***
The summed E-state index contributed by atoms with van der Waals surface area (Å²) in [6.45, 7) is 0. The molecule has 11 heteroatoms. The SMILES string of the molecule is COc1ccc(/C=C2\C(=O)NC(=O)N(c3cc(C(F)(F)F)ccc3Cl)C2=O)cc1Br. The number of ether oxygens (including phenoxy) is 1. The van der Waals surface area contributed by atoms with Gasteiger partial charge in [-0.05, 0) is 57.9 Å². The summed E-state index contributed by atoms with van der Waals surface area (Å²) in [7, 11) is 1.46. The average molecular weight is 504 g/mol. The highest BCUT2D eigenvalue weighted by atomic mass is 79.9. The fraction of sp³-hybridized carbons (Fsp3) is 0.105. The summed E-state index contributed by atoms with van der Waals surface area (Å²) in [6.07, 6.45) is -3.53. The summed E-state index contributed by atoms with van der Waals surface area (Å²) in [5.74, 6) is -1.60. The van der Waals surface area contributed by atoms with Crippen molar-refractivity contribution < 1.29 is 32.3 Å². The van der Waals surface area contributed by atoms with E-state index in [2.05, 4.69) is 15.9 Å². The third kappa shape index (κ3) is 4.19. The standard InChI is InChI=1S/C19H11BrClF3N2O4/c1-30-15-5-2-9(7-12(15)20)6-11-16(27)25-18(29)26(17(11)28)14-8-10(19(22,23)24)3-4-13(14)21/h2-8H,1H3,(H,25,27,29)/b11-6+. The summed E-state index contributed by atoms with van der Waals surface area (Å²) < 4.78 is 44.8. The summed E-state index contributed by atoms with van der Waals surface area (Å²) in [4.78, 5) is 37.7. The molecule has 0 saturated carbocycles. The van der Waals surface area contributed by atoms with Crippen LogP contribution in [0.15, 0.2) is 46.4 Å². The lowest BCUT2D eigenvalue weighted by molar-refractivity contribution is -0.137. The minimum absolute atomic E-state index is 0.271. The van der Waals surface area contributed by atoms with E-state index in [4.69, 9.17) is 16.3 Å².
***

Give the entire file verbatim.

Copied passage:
The summed E-state index contributed by atoms with van der Waals surface area (Å²) in [6.45, 7) is 0. The molecule has 11 heteroatoms. The SMILES string of the molecule is COc1ccc(/C=C2\C(=O)NC(=O)N(c3cc(C(F)(F)F)ccc3Cl)C2=O)cc1Br. The number of ether oxygens (including phenoxy) is 1. The van der Waals surface area contributed by atoms with Gasteiger partial charge in [-0.05, 0) is 57.9 Å². The summed E-state index contributed by atoms with van der Waals surface area (Å²) in [7, 11) is 1.46. The average molecular weight is 504 g/mol. The highest BCUT2D eigenvalue weighted by atomic mass is 79.9. The fraction of sp³-hybridized carbons (Fsp3) is 0.105. The summed E-state index contributed by atoms with van der Waals surface area (Å²) in [6.07, 6.45) is -3.53. The summed E-state index contributed by atoms with van der Waals surface area (Å²) in [5.74, 6) is -1.60. The van der Waals surface area contributed by atoms with Crippen molar-refractivity contribution < 1.29 is 32.3 Å². The van der Waals surface area contributed by atoms with E-state index in [2.05, 4.69) is 15.9 Å². The third kappa shape index (κ3) is 4.19. The standard InChI is InChI=1S/C19H11BrClF3N2O4/c1-30-15-5-2-9(7-12(15)20)6-11-16(27)25-18(29)26(17(11)28)14-8-10(19(22,23)24)3-4-13(14)21/h2-8H,1H3,(H,25,27,29)/b11-6+. The summed E-state index contributed by atoms with van der Waals surface area (Å²) < 4.78 is 44.8. The summed E-state index contributed by atoms with van der Waals surface area (Å²) in [4.78, 5) is 37.7. The molecule has 0 saturated carbocycles. The van der Waals surface area contributed by atoms with Crippen LogP contribution in [0.15, 0.2) is 46.4 Å². The lowest BCUT2D eigenvalue weighted by molar-refractivity contribution is -0.137. The minimum absolute atomic E-state index is 0.271. The van der Waals surface area contributed by atoms with E-state index in [4.69, 9.17) is 16.3 Å².